PAKISTAN: KIDNAPPING AND FORCED CONVERSIONS OF UNDER-AGE CHRISTIAN GIRLS ON THE RISE

PAKISTAN: KIDNAPPING AND FORCED CONVERSIONS OF UNDER-AGE CHRISTIAN GIRLS ON THE RISE

A surge in under-age Christian and Hindu girls in Pakistan being kidnapped, raped and forced to marry and convert to Islam has been condemned by one of the country’s leading bishops.

In an interview with the Catholic charity Aid to the Church in Need, Archbishop Sebastian Shaw of Lahore confirmed reports of abductions involving girls as young as 14, acts he condemned as “a crime”.

His comments come amid research in Pakistan’s Punjab Province stating that up to 700 girls had been abducted in one year. He said: “Yes, [abductions of under-age girls] are happening” and he added that “there have been many kidnappings recently.”

“Kidnapping is a crime. It has to be treated as one. This is the only way to stop it. The girls are usually 14, 15. The men often already have one wife. They can be 25 or older. They can be younger, more like 20.”

He believed there was a religious aspect to the kidnappings, particularly as the girls are Hindu or Christian. Yet, the archbishop did not believe it was the only explanation. “It is lust. They think ‘she is pretty and I want her’. It is a crime. But it has a possible religious component too.”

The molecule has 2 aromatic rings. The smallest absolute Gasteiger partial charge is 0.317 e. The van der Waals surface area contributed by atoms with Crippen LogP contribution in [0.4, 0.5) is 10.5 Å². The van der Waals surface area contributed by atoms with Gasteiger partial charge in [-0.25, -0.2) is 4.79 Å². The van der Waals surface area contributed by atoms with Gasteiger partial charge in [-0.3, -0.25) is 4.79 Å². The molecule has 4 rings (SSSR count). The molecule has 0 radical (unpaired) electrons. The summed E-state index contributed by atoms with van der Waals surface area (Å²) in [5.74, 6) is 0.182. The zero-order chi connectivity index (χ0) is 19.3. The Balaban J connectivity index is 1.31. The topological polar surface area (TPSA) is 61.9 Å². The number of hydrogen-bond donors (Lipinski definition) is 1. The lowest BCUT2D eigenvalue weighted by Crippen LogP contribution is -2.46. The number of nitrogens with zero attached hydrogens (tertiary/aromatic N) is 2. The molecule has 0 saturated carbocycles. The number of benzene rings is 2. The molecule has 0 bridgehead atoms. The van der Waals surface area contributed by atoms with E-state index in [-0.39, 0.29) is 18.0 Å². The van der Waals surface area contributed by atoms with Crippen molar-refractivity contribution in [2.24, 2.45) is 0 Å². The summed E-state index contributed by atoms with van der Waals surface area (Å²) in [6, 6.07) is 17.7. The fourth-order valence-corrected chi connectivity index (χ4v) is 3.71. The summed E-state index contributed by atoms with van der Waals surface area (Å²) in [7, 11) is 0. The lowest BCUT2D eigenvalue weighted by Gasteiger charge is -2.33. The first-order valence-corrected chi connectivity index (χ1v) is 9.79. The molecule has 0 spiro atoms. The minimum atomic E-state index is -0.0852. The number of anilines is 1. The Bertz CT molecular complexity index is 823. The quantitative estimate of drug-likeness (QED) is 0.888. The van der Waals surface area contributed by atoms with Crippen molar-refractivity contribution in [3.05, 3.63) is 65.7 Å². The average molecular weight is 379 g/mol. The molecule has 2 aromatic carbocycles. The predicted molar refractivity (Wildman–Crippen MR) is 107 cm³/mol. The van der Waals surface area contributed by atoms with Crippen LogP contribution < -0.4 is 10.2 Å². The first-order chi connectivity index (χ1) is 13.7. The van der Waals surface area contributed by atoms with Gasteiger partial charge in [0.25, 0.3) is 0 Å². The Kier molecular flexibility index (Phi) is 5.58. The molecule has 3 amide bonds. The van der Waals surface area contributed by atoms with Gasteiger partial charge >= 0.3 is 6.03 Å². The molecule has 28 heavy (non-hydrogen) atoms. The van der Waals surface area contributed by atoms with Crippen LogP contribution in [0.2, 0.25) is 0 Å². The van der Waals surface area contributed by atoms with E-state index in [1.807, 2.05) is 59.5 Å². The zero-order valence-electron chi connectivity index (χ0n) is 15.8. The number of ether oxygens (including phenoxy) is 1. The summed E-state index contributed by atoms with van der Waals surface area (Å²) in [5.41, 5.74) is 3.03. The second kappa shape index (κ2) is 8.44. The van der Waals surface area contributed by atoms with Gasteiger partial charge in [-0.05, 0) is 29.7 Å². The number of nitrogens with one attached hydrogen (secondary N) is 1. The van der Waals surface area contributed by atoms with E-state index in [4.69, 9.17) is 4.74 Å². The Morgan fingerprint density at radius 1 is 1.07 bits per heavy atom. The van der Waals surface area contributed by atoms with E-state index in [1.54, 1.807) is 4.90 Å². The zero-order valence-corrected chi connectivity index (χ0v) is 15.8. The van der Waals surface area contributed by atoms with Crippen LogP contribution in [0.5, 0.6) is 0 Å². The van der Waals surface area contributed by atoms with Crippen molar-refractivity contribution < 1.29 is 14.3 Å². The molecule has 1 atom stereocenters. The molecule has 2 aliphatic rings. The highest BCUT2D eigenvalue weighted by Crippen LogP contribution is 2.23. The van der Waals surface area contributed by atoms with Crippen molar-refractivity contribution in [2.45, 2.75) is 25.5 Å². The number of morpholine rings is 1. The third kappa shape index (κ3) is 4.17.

The archbishop said that in response to the increase in abductions, Christian leaders took the problem to the police “but they were not listening” so they went straight to the government.  “We raised it with the government and they took up the matter. Along with the Islamic council, they arranged a meeting with myself and leaders from the Muslim and Hindu communities. “I participated in the meeting… One young Islamic scholar criticised the kidnappings and said forced conversions are not allowed.”

Despite this, Archbishop Shaw was optimistic about the future of Pakistan, seeing the current government, headed by Prime Minister Imran Khan, as moving in the right direction. He said: “The present government are working on equality. All people should have a sense of belonging.” He was optimistic about the Church in Pakistan, too. He said: “Nearly 60 percent are young people. We are helping people have a good education, a quality education, and become professional.

“This is new, particularly for Catholics. We have good catechism and teach them why they are Christian. We train them for dialogue with Muslims. We teach them the difference between dialogue and debate.”

Archbishop Shaw praised ACN’s work in Pakistan, saying: “I am thankful to ACN because ACN is supportive, particularly with pastoral activities.

“ACN is helping worldwide and whenever we turn to them they are helpful. Financial contributions, prayers and words of encouragement are always appreciated.”

ACN funded 61 projects in Pakistan in 2018, including the construction of churches, training of religious and the formation of the laity.